The principal reason for filing a bankruptcy under Chapter 7 of the Bankruptcy Code is to find relief from the crushing weight of credit card debt, medical debt and utility debt. Upon completing your bankruptcy you will receive an Order of Discharge which discharges you of all dischargeable debts. Once you receive an Order of Discharge, your creditors are barred from any form of collection and the debts are, essentially, eliminated. They can never call you, write to you or harass you in any way. You are protected by the permanent discharge injunction.
The filing of a bankruptcy under Chapter 7 also serves to stop civil lawsuits which have been filed against you. The filing of a bankruptcy under Chapter 7 will stop all civil process so, for example, if you are concerned that the Sheriff's Department is about to tag your property, the filing of the bankruptcy will stop this.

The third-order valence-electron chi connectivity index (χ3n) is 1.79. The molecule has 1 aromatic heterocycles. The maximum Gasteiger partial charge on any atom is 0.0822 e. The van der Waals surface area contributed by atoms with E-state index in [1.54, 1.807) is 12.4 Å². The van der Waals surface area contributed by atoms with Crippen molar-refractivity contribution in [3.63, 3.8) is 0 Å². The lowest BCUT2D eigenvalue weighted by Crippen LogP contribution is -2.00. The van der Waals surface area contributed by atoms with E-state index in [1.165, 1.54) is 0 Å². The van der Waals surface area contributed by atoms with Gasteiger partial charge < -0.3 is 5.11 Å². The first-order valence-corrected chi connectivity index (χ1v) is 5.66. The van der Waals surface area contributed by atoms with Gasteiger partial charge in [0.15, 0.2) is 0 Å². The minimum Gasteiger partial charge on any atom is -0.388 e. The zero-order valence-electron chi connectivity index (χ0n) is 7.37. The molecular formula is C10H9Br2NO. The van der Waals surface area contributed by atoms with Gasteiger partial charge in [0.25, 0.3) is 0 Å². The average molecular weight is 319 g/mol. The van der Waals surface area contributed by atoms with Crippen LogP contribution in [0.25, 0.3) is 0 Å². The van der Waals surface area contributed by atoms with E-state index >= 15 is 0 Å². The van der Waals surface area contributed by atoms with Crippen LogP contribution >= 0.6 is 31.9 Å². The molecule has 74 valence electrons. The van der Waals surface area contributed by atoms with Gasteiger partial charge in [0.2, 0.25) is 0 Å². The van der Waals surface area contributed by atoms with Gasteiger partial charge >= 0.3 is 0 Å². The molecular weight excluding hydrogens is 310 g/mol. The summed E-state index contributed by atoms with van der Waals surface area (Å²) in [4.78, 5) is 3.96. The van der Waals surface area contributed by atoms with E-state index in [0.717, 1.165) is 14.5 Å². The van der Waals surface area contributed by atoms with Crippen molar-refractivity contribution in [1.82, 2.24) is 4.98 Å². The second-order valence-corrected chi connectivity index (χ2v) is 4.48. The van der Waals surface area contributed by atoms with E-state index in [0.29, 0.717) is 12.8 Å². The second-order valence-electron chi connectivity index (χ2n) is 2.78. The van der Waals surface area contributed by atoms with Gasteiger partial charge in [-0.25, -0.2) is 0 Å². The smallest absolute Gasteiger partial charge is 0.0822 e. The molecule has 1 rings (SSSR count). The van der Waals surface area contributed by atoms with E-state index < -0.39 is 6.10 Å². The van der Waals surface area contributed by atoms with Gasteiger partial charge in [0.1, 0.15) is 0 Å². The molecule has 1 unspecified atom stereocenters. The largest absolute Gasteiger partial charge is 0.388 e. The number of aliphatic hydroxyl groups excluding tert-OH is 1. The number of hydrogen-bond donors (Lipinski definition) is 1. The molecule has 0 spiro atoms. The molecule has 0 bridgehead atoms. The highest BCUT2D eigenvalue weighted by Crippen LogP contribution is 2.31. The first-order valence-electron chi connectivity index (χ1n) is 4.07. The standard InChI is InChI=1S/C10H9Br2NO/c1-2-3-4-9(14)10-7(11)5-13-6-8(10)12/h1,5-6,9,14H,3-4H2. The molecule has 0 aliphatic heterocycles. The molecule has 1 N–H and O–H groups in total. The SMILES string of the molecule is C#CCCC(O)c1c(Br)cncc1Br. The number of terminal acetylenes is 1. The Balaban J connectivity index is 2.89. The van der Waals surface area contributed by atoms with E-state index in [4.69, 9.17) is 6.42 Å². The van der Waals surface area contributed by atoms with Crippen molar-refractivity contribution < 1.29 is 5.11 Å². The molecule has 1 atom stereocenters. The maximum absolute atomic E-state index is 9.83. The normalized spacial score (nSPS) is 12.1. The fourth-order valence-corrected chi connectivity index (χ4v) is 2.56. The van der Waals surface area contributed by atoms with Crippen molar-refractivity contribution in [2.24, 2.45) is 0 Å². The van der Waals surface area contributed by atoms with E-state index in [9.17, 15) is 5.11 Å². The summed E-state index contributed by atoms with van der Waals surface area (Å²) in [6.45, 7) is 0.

If your property is scheduled for Sheriff's Sale, the filing of the Chapter 7 will stop this, as well, but only for a limited period of time. See also Chapter 13.
If you have been sued in court and need to respond to the documents which have been filed against you, the filing of the bankruptcy will, normally, eliminate the need to do so.
If your property is scheduled for Tax Sale, the filing of a Chapter 7 will stop the sale but only for a limited period of time. See also Chapter 13.
In a Chapter 7 bankruptcy, you pay no money to your discharged creditors or payments to a Trustee.
If you file a Chapter 7 bankruptcy, a Trustee will review your case with you and me - one time. It is referred to as a Meeting of Creditors. Rarely, if ever, do creditors actually take part in this process. Common Chapter 7 Trustee Questions
The determination of whether an individual qualifies for a Chapter 7 bankruptcy is a complex
process. However, one of the most significant issues to consider is whether or not the individual
who needs to file a bankruptcy earns an annual income which is above or below the Median Family
Income. In general, if the individual's income is below the Median Family Income, then it is
substantially more likely that the individual qualifies for Chapter 7. If, however, the
individual's income is over the Median Family Income, then it is substantially more likely that
the individual does not qualify for a Chapter 7 bankruptcy.